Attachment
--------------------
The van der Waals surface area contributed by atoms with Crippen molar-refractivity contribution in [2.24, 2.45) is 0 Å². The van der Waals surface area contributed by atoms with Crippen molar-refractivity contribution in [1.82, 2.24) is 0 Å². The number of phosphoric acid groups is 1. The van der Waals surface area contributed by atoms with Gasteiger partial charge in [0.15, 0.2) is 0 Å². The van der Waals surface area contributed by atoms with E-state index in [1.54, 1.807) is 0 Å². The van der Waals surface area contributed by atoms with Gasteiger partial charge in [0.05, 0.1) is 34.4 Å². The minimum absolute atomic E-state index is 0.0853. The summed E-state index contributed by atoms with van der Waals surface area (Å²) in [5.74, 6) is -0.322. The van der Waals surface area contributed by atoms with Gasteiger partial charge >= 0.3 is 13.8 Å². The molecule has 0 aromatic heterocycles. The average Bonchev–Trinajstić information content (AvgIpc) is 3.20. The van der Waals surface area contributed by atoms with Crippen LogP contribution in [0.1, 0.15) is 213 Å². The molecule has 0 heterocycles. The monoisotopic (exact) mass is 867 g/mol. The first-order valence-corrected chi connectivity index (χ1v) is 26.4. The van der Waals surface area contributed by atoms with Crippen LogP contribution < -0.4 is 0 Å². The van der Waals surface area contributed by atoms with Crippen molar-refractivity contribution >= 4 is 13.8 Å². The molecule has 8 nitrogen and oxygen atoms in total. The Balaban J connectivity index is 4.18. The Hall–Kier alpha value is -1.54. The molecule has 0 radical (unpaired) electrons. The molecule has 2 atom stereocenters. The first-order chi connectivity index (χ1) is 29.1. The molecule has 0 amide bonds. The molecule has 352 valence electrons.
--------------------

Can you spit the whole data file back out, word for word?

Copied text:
The van der Waals surface area contributed by atoms with Crippen molar-refractivity contribution in [2.24, 2.45) is 0 Å². The van der Waals surface area contributed by atoms with Crippen molar-refractivity contribution in [1.82, 2.24) is 0 Å². The number of phosphoric acid groups is 1. The van der Waals surface area contributed by atoms with Gasteiger partial charge in [0.15, 0.2) is 0 Å². The van der Waals surface area contributed by atoms with E-state index in [1.54, 1.807) is 0 Å². The van der Waals surface area contributed by atoms with Gasteiger partial charge in [0.05, 0.1) is 34.4 Å². The minimum absolute atomic E-state index is 0.0853. The summed E-state index contributed by atoms with van der Waals surface area (Å²) in [5.74, 6) is -0.322. The van der Waals surface area contributed by atoms with Gasteiger partial charge >= 0.3 is 13.8 Å². The molecule has 0 aromatic heterocycles. The average Bonchev–Trinajstić information content (AvgIpc) is 3.20. The van der Waals surface area contributed by atoms with Crippen LogP contribution in [0.1, 0.15) is 213 Å². The molecule has 0 heterocycles. The monoisotopic (exact) mass is 867 g/mol. The first-order valence-corrected chi connectivity index (χ1v) is 26.4. The van der Waals surface area contributed by atoms with Crippen LogP contribution < -0.4 is 0 Å². The van der Waals surface area contributed by atoms with Crippen molar-refractivity contribution >= 4 is 13.8 Å². The molecule has 8 nitrogen and oxygen atoms in total. The Balaban J connectivity index is 4.18. The Hall–Kier alpha value is -1.54. The molecule has 0 radical (unpaired) electrons. The molecule has 2 atom stereocenters. The first-order chi connectivity index (χ1) is 29.1. The molecule has 0 amide bonds. The molecule has 352 valence electrons.